2 Prior to the introduction of the modern classes of anthelmintics, parasite control strategies were primarily focused on eliminating the highly pathogenic Strongylus vulgaris (large strongyle), which was recognized as the leading cause of equine colic. 1 Veterinarians and horse owners were acutely aware of the danger of Strongylus vulgaris and elimination of that threat required frequent treatment with the products available at that time. Traditional methods of rotational deworming developed as more anthelmintic product classes were made readily available until, for the most part, the veterinarian s knowledge and skills were replaced by the convenience and affordability of paste anthelmintics. Due to the development of convenient and effective treatment options, large strongyle infections are now unusual in well-managed herds. In fact, virtual elimination of large strongyles in treated herds revealed the true prevalence and importance of the small strongyle. Small strongyles (cyathostomins) now account for nearly 100 percent of the equine parasite burden and are considered the most significant internal parasite of adult horses. 2 Parasite control strategies that successfully reduced the threat borne by the large strongyle, in many cases, are no longer appropriate for the control of today s primary parasite burden. Complete elimination of the small strongyle is not practical, nor necessary, for the adult horse to maintain good health. 2,3 In fact, one of the unintended consequences of effective, readily available equine anthelmintics is widespread overuse, which has led to selection of anthelmintic resistance in the small strongyle. Veterinary literature has heavily reported the emergence and expansion of anthelmintic resistance and this information is beginning to spill over into horse owner publications. Client expectations, responsible use of the currently available anthelmintic products, and the pursuit of evidencebased parasite control programs are all reasons for veterinarians to again assume a prominent role in the management of this aspect of equine health. This report will lay the framework for such a program by exploring the diagnostic value of quantitative fecal egg counts (FECs) and how that information complements the evaluation of parasite exposure risk factors in developing an individualized deworming program consistent with the unique needs of a given equine operation. Step 1: Establish Baseline Egg Counts The quantitative FEC is the gold standard diagnostic for identifying internal parasitism 2,4 and the cornerstone of an evidence-based parasite control plan. The FEC should be incorporated into the annual wellness evaluation of every horse as a cost-effective means of monitoring the intestinal parasite status of individual horses. Horses with an elevated risk of parasite exposure or those found to carry heavy parasite burdens should have FECs performed more frequently. Because the small strongyle is currently the principal equine internal parasite, the present day FEC is primarily a measure of the number of small strongyle eggs shed by adult cyathostomins. However, should a horse be infected with large strongyles or ascarids, ova from egg-laying adult worms of these species will also be identified in fecal material. It should not go unmentioned that cyathostomins present a set of unique diagnostic challenges that require additional consideration when interpreting FEC information due to the hypobiotic stage of larval maturation. A horse with substantial hypobiotic infection can have a negative or low FEC. Successful anthelmintic elimination of egg-laying adult cyathostomins can signal hypobiotic (encysted) larvae to emerge from the intestinal wall, mature and subsequently begin shedding cyathostomin eggs. 5 This event could easily be misinterpreted as a sign of anthelmintic failure or resistance. The number of egg-laying adults typically represents only a small percentage of the total (encysted and lumenal) cyathostomin population, so that a FEC often underrepresents the intensity of the total cyathostomin burden. 2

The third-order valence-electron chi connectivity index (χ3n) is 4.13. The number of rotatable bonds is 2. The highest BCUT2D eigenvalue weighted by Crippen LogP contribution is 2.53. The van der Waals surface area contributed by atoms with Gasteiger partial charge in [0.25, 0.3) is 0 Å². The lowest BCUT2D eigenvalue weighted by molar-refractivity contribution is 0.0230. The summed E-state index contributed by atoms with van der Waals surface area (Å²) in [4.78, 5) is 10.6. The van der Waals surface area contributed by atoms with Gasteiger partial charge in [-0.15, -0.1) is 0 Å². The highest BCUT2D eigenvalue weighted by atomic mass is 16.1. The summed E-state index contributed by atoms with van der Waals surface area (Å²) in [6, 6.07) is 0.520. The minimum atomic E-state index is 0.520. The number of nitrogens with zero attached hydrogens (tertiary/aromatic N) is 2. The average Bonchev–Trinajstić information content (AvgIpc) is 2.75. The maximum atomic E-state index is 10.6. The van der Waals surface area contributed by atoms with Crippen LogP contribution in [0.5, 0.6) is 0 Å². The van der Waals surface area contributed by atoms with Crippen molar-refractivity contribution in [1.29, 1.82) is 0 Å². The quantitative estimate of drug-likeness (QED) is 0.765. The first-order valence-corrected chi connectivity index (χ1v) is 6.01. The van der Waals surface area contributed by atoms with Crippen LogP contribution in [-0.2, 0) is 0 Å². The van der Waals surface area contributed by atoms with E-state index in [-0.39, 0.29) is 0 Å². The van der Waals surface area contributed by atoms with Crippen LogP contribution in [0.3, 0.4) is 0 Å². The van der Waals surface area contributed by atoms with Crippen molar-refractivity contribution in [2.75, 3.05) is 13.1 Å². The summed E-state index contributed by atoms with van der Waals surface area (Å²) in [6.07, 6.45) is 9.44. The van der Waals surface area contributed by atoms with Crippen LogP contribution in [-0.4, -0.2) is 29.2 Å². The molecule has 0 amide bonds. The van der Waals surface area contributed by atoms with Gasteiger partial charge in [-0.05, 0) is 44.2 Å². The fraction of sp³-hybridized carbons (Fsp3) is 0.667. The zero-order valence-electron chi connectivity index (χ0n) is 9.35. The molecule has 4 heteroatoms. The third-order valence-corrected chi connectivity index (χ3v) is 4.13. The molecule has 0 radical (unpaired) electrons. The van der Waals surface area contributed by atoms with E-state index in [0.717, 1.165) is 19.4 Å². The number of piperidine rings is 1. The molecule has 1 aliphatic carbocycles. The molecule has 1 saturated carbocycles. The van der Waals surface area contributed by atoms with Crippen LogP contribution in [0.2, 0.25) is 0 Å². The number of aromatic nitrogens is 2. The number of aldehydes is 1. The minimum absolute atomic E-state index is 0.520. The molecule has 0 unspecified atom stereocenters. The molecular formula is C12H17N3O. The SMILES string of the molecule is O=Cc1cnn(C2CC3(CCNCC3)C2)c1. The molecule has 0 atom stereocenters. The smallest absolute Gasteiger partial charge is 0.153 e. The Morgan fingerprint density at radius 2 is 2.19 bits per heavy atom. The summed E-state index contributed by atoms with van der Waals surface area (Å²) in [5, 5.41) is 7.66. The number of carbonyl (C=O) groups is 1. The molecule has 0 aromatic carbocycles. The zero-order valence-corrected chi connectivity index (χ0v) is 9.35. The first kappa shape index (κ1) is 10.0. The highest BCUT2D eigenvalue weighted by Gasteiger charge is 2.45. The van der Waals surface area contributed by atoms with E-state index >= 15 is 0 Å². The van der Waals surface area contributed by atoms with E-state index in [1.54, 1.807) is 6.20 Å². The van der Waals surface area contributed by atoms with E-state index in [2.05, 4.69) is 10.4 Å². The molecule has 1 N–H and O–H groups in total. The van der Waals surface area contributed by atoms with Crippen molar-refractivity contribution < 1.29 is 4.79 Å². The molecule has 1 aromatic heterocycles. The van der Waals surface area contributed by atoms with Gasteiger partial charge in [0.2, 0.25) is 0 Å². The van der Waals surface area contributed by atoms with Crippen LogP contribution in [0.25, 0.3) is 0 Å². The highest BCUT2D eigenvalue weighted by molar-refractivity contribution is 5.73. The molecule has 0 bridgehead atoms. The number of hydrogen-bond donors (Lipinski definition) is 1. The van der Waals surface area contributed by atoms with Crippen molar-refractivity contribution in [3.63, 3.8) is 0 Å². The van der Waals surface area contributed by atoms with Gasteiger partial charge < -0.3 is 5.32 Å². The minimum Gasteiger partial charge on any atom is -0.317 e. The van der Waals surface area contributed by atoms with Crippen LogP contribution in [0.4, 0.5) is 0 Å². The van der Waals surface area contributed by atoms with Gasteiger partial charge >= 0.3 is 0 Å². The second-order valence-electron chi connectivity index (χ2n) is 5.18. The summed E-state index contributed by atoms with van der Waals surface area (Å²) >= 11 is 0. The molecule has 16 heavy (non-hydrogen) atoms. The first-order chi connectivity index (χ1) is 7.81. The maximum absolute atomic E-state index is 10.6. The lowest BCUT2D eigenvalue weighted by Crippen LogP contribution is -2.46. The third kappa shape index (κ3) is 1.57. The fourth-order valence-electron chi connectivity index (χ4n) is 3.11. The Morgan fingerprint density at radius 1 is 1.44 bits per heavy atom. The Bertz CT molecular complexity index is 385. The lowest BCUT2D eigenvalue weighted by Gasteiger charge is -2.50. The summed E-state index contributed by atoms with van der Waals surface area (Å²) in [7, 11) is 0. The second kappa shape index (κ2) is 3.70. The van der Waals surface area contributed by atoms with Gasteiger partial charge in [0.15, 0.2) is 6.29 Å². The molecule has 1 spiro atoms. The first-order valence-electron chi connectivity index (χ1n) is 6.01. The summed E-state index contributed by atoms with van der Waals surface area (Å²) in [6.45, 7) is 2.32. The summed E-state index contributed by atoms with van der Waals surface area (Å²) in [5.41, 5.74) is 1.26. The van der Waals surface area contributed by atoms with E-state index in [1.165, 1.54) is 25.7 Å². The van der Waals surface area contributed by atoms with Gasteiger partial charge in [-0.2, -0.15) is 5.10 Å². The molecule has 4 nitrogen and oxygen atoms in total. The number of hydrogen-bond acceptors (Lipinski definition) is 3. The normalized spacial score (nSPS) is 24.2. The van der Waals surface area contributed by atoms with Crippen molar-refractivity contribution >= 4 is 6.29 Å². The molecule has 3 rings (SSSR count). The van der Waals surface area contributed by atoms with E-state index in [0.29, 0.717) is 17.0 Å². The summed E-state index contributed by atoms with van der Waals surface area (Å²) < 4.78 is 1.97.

3 In light of the above, the baseline FEC should be obtained early in the spring (April) in northern climates or early in the fall (September) in southern climates. Egg shedding by cyathostomins has a distinct seasonal pattern in North America. In northern temperate climates, FEC increases in the spring, peaks in the late summer and autumn, and declines in the winter when hypobiotic infection predominates. In southern temperate climates, FEC rises in the autumn, peaks in the winter and early spring, and declines in the summer when hypobiosis predominates. Timing the FEC at the beginning of the optimal small strongyle shedding season will additionally correspond to the time of year when reinfection is suppressed due to the relatively low rate of egg shedding and the preceding period of natural pasture decontamination in southern climates or winter husbandry practices that limit infective parasite exposure in northern climates. 6 Finally, the egg reappearance period (ERP) of any anthelmintic product administered prior to the baseline FEC should be considered (see Figure 1). A FEC should be obtained no sooner than four weeks after the ERP of the previously administered anthelmintic. Product Class Benzimidazole Pyrantel Pamoate Ivermectin Moxidectin Figure 1 Egg Reappearance Period 4 weeks 4-6 weeks 8 weeks 12 weeks In a well-managed parasite control program, FEC results obtained under these guidelines will reflect the horse s natural ability to resist parasite infection. A horse with a high FEC (> 500 eggs/gram) following nonideal parasite environmental conditions and/or the exhaustion of the residual capacity (egg reappearance period) of an anthelmintic, should be considered immunologically vulnerable to internal parasite infection. A real world illustration of sustained individual vulnerability to parasite infection can be observed in a European study where horses (n = 424) on 10 farms were given periodic anthelmintic treatment and tested for FEC over a three-year period. 7 Individual horses shed cyathostomin eggs in fairly consistent patterns despite regular anthelmintic treatment. For example, horses that had a low or negative pretreatment FEC tended to have similarly low or negative parasite burdens when retested. However, horses with a history of a FEC > 200 eggs/gram had a high probability of having a similarly high FEC at future test intervals. The authors concluded that deworming was generally effective on a shortterm basis, but high-shedding horses had a natural tendency to incur reinfection and resume fecal shedding of parasite eggs at pretreatment levels. Step 2: Measure Shedding Levels As described above, identifying individual horses that are particularly vulnerable to internal parasitic infection is an important consideration when interpreting FEC data. Identification of these individuals within a herd dynamic is essential to the success of a well-managed parasite control program due to the phenomenon of overdispersion. Overdispersion is a commonly recognized characteristic of parasitism where a small minority of hosts harbor the majority of parasites on a continuing basis. Quantitatively, overdispersion can be likened to the rule (where it is estimated that 80 percent of the total parasite burden originates from 20 percent of the horses). Identifying horses that are consistently low egg shedders (< 200 eggs/gram) and those that are consistently moderate or high egg shedders ( eggs/gram or > 500 eggs/gram, respectively) will enable farm management to make evidence-based husbandry modifications to complement appropriate anthelmintic usage in protecting horses from natural sources of parasite reinfection. High-shedding horses should be the focus of a targeted parasite control program, including anthelmintic treatment and separation from lowshedding horses. This approach will likely reduce the treatment frequency for other horses in the herd, minimizing costs and reducing selection pressure for anthelmintic resistance development. 3